• Manage reputation – A small mistake can have huge repercussions if it isn’t addressed quickly enough. Review analysis helps you identify spikes in negative comments or low ratings so you’re aware of changes in your brand reputation and can take immediate action. 

How do you analyze customer reviews?

There are two options for ways to conduct customer and product review analysis: manually or automatically. Manual review analysis is unrealistic for most companies. It requires you to:

  1. Mine the internet for reviews about your company and products/services from a number of different sources and consolidate the data into one place
  2. Structure the language data by cleaning and preparing it for text analysis. This requires tasks such as tokenization, stemming, and parsing, among others.
  3. Analyze reviews with processes such as keyword extraction, text summarization, and sentiment analysis
  4. Extract insights and present them in a way that is easy to understand, often through visual representations such as charts and graphs

An example of the steps involved in the
structuring process of text data 

As you can imagine, this process can be incredibly laborious and time-intensive. Unless you have a very small number of reviews to analyze – or a massive workforce of people available to put hours toward the task – you’ll need some technological help with the process of gathering, structuring, and analyzing review data on your own.

Thankfully, there are numerous tools and solutions available to help you conduct review analysis with the help of advanced technology like AI and machine learning. This helps you do it more efficiently and without the pitfall of human mistakes. 

With the help of smart review analysis tools, the process of review analysis shifts to look more like this:

  1. Find and choose the right review analysis tools.
  2. Use the tool.
  3. Explore the results.

As you can see, the most important part of this process is finding the right solutions for your review analysis needs. 

Review analysis tools

The solutions you implement for review analysis can vary depending on your needs. 

You may stick with a singular-focus solution, like a dashboarding tool to help you visualize analysis results, or choose an all-in-one review analysis platform that will do every step of the process for you. 

Below, we gather some excellent tools to know about. 


Revuze is a cloud-based review analysis platform that uses artificial intelligence, machine learning, and natural language processing (NLP) to analyze and understand customer feedback from sources such as online reviews, social media, and surveys. 

Revuze’s AI can automatically collect data from online reviews, classify, clean, and organize it, extracting relevant topics and detecting customer sentiment. This automatic process reduces what could be a months-long research to mere hours, delivering easy-to-understand, actionable insights quickly.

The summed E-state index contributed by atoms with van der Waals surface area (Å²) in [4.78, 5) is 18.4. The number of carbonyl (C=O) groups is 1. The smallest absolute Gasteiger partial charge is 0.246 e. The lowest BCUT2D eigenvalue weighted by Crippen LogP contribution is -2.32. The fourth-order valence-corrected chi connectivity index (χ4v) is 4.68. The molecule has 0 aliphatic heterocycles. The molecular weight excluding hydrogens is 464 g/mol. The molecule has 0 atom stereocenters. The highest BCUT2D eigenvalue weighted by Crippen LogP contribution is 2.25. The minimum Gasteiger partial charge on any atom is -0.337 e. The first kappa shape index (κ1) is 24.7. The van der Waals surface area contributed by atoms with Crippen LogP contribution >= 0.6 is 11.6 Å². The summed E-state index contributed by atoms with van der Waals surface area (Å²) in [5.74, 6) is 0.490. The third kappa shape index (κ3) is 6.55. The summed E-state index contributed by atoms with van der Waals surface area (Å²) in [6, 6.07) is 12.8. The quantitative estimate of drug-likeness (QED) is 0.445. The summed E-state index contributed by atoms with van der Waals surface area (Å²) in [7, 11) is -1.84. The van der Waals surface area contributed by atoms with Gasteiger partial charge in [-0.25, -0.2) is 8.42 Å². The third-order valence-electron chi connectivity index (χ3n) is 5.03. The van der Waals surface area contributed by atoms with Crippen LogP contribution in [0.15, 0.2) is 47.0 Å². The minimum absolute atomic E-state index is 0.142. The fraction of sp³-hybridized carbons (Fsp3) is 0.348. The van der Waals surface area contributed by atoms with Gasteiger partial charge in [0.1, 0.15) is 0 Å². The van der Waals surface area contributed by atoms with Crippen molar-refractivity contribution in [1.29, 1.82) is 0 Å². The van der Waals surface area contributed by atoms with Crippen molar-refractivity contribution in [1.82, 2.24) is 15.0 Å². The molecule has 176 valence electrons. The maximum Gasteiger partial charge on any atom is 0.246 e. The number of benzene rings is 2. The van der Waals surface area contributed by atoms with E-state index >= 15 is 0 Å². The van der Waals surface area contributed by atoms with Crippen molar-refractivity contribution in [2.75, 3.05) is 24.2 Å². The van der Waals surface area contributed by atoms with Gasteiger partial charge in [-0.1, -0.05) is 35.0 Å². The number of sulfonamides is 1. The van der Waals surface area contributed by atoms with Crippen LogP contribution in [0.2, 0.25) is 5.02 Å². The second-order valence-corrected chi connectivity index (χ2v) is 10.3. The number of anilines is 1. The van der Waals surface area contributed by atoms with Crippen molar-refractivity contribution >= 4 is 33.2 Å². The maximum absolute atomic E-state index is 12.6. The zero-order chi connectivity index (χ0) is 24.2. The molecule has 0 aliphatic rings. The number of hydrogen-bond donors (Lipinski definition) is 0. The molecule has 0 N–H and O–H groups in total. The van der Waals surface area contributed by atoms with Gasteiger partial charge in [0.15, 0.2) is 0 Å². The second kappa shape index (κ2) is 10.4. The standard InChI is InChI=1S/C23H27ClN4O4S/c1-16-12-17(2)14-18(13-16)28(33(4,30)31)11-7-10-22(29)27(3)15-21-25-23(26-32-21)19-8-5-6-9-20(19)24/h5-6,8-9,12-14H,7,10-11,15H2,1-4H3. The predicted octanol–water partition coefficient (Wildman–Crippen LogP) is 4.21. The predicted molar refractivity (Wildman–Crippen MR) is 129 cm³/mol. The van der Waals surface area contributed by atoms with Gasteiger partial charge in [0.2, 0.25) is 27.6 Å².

Revuze’s dashboard gives an overview of the most discussed topics, trending topics, average ratings, and more.


Trustpilot is an online review platform. In addition to serving as a place for customers to leave feedback and ratings, Trustpilot also allows businesses to look at their own customer reviews and visualize trends. 

While it can’t give you much detail or control, Trustpilot is a helpful, free tool for a quick overview of customer reviews from a specific source.

An example of a dashboard available on Trustpilot visualizing the distribution of new star ratings over the past 12 months

Hootsuite Insights

If you want to look at what customers are saying about you on social media, as well, Hootsuite Insights may be a tool worth looking into. 

It’s a free social media listening tool that allows businesses to track and analyze customer sentiment and feedback on social media platforms. It may be useful if your audience is more likely to tweet their review than post it through an official channel.

An example of a Hootsuite Insights dashboard visualizing sentiment volume over time


Every stakeholder, project manager, and decision-maker at your company has probably experienced a moment of indecision, wishing they could simply read your customers’ minds to know how to proceed. Review analysis is a tool that enables this much sought-after mind reading. 

The data is out there; it’s just a matter of finding the right solutions to help you make sense of it. With the power of AI and NLP, you can take a jumble of overwhelming data and turn it into clear, visualized insights – essentially a roadmap to what your company can do to optimize customer experience, improve retention, and boost revenue. 

If you’re looking for other ways to analyze readily-available data, consider conducting focus groups, feeding the data into an AI-powered analysis tool. Before you start, be sure you’re asking the right questions with your next focus group.

Emily Louise Spencer

Emily Louise Spencer is an in-house content writer at Revuze. She is a graduate of the University of York with a master's degree in Chemistry. A published scientific author, she now works as a content writer and copy editor.

Emily Louise Spencer is an in-house content writer at Revuze. She is a graduate of the University of York with a master's degree in Chemistry. A published scientific author, she now works as a content writer and copy editor.